Week 4: Meditation 101
"Resistance means you're onto something" - Laura -- This week I've been flooded with resistance. First, I continue to resist meditating when I first wake up. Some of this is because I almost always snooze too long, and then decide that I don't have time to meditate. Second, I resist meditating in my chosen meditation space, instead defaulting to meditating in bed at night. Third, I resist believing that meditation is the most important thing in my life, regularly choosing Tasks of Great Importance (organizing the recycling, repotting plants, and so on. ahem.) over the Path. Finally, I resist being nice to myself when I don't meditate. Tara Brach famously calls this the second arrow, i.e. I didn't do the thing I should have done (first arrow), and now I feel shame because I didn't do the thing I should have done (second arrow). I'm still finding ways to identify the resistance and move through it. Sometimes the resistance takes the form of denial or fantasy, i.e. "Yes, I can totally respond to four emails, start the dishwasher, walk the dog, and have energy left to meditate" or "Tomorrow I'll get up to meditate but first I need to stay up too late watching The Queen's Gambit." I'm trying to welcome this resistance. By the way, I had an open mind/blue sky moment a few days ago -- it had been a long time.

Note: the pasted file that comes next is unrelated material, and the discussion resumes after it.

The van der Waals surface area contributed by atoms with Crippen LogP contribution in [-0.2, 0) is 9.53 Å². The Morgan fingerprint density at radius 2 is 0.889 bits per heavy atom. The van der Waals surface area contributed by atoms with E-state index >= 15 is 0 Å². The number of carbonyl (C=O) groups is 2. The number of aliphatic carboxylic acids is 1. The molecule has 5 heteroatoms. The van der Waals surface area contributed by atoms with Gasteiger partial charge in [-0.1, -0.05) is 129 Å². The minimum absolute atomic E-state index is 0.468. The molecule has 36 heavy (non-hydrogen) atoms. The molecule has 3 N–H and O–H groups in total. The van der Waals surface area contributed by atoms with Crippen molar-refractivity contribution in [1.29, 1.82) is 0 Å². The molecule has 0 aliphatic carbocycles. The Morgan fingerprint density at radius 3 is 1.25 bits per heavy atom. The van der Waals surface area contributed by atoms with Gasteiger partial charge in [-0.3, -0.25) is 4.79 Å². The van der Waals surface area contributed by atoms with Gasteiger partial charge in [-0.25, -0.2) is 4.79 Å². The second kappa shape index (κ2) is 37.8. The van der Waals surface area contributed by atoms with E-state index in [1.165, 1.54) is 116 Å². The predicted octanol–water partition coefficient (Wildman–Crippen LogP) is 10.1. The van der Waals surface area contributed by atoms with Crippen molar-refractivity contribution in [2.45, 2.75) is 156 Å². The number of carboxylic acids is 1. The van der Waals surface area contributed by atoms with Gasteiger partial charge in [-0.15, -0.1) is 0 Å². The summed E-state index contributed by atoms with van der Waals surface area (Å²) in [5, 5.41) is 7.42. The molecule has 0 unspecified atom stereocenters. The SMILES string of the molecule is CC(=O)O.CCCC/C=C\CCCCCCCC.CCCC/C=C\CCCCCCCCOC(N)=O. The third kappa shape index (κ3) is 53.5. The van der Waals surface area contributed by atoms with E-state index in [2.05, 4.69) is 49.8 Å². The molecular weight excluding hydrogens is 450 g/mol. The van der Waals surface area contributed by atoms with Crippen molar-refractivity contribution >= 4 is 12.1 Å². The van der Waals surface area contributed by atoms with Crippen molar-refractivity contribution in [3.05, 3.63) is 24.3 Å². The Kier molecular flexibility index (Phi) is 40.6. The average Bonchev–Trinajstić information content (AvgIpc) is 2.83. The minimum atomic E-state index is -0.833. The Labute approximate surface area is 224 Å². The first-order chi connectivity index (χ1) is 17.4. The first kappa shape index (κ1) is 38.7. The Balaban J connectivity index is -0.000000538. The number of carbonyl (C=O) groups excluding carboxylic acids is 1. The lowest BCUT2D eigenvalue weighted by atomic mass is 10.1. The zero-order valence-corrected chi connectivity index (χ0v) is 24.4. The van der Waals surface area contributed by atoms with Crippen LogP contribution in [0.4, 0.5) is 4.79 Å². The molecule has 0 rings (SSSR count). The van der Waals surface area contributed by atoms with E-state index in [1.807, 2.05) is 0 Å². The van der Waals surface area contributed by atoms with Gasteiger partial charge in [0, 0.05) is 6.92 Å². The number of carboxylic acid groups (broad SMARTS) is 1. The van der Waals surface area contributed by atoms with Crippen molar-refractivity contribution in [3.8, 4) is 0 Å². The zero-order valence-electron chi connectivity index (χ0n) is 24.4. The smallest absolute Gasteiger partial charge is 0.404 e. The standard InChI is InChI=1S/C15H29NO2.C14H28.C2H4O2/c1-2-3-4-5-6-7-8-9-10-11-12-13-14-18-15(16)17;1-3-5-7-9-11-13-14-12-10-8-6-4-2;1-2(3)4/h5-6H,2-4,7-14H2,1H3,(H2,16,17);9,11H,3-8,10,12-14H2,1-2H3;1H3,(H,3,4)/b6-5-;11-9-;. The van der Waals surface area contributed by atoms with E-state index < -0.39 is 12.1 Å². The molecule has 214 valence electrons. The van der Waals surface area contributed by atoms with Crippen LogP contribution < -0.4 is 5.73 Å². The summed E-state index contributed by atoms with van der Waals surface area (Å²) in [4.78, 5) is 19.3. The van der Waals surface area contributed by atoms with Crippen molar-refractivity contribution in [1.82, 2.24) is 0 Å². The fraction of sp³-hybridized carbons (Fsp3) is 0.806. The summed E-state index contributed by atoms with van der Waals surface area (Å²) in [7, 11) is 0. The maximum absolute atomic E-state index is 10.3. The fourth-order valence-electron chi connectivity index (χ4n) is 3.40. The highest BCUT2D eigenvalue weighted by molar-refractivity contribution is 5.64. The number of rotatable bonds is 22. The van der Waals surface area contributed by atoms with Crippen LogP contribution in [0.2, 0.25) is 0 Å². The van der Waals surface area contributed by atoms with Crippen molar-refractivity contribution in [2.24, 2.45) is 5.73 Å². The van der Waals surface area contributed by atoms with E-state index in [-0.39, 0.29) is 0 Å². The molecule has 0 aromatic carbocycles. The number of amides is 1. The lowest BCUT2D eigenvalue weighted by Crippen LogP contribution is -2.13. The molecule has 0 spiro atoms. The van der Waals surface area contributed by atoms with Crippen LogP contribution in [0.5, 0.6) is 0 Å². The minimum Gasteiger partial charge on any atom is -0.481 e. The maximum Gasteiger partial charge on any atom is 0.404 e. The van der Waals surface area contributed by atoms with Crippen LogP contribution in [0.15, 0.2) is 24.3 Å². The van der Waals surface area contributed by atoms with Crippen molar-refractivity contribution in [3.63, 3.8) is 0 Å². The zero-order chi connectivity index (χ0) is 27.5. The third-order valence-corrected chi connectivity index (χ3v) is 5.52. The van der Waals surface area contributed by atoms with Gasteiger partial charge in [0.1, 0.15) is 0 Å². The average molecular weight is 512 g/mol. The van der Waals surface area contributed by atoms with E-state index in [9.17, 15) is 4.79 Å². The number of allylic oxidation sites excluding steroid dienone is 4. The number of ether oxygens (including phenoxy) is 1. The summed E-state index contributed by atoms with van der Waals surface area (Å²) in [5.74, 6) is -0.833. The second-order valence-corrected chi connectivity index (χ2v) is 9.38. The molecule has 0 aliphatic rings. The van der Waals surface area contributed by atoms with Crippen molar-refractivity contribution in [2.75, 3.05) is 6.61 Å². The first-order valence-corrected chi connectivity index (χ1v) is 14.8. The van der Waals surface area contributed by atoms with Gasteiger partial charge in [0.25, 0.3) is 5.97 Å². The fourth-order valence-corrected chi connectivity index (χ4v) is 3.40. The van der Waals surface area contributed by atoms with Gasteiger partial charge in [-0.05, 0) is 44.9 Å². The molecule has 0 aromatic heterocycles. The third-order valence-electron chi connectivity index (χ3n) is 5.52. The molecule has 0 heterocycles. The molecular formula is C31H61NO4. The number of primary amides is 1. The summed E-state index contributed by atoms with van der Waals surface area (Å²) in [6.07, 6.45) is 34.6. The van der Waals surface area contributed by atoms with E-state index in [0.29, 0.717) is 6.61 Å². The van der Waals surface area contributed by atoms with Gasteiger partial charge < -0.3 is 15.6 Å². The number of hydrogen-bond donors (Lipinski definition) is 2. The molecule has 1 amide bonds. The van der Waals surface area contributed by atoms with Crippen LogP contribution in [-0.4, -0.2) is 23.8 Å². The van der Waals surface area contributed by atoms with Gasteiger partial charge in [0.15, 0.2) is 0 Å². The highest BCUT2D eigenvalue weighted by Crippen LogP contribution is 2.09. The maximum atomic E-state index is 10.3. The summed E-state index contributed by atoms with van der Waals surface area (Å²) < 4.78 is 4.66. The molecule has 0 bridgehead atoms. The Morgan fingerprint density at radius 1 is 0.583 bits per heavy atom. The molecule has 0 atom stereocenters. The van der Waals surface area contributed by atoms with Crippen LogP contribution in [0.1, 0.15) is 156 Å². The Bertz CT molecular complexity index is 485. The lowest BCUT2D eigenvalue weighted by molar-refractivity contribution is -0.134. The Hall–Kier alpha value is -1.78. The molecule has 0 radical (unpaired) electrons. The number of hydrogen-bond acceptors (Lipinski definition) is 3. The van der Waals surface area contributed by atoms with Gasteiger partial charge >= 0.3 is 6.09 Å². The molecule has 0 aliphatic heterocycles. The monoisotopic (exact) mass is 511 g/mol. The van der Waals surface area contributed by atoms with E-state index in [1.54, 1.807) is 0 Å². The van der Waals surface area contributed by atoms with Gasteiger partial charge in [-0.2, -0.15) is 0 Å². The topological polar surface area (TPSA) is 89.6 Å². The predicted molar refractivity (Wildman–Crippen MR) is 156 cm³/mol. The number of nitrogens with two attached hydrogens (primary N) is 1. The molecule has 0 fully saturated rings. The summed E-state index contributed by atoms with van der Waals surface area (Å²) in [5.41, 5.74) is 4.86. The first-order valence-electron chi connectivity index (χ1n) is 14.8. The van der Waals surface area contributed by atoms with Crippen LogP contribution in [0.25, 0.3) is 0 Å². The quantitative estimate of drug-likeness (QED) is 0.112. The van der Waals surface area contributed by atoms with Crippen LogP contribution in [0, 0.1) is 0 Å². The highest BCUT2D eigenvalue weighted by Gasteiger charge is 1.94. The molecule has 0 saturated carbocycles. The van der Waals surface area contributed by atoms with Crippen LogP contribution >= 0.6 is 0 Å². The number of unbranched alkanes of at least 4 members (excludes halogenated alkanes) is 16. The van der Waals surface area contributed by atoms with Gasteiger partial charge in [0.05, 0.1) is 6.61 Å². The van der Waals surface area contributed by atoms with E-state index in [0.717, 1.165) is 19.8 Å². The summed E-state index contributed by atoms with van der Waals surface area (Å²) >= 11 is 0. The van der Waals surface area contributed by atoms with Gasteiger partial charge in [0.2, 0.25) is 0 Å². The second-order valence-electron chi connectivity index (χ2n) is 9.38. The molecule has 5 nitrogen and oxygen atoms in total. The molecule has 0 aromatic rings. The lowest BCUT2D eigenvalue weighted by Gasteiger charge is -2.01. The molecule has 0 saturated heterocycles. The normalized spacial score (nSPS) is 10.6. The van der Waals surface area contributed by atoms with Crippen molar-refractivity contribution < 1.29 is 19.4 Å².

Initially, I found this week's guidance to gently move away from giving attention to my breath to an more open experience of awareness to be very challenging. I felt uncomfortable giving up the anchor of having something for my mind to focus on actively. I've spent my life insisting, both internally and externally (with shockingly little success), that the world follow rules that I set up, so focusing on something seemingly concrete and orderly is a deeply ingrained habit. As I continued with the daily meditation. largely driven by the recent realization that the world is not going to "give in," I was increasingly able to give up a sense of needing to feel "purposeful" and just be, without any agenda. Not so much because I consciously remembered to take up the exercise suggested by Laura, but more spontaneously, I was bringing this sense of detachment from analysis and emotional reaction to my daily activities. Particularly, as I observed interactions with others in which I have typically found myself being subtly self-protective (and often, not so subtly), I was able to be consciously more open. This, in turn, allowed me to appreciate the positives in others. I've continued to meditate before I do anything else in the morning--this seems to be helpful in setting a foundation for the day and facilitating the shift toward greater openness.
When I started this class, I told myself I would follow the guidelines and not quit. I tend to make deals with myself and like to set challenges/rules for myself; like when I diet, when I exercise, and when I work. So, my meditation challenge is to meditate 100 days in a row, in hopes that it will become a habit. This morning was day 29 and I have to say it is getting easier. Before this week, I didn’t always practice first thing. But after this week’s assignment, I found doing it first thing in the morning, that it didn’t come to mind as something I had to do, but something I just do. My struggle/resistance is how to quiet my mind while pushing out all the noise. What if what I’m listening for is something that should be pushed out?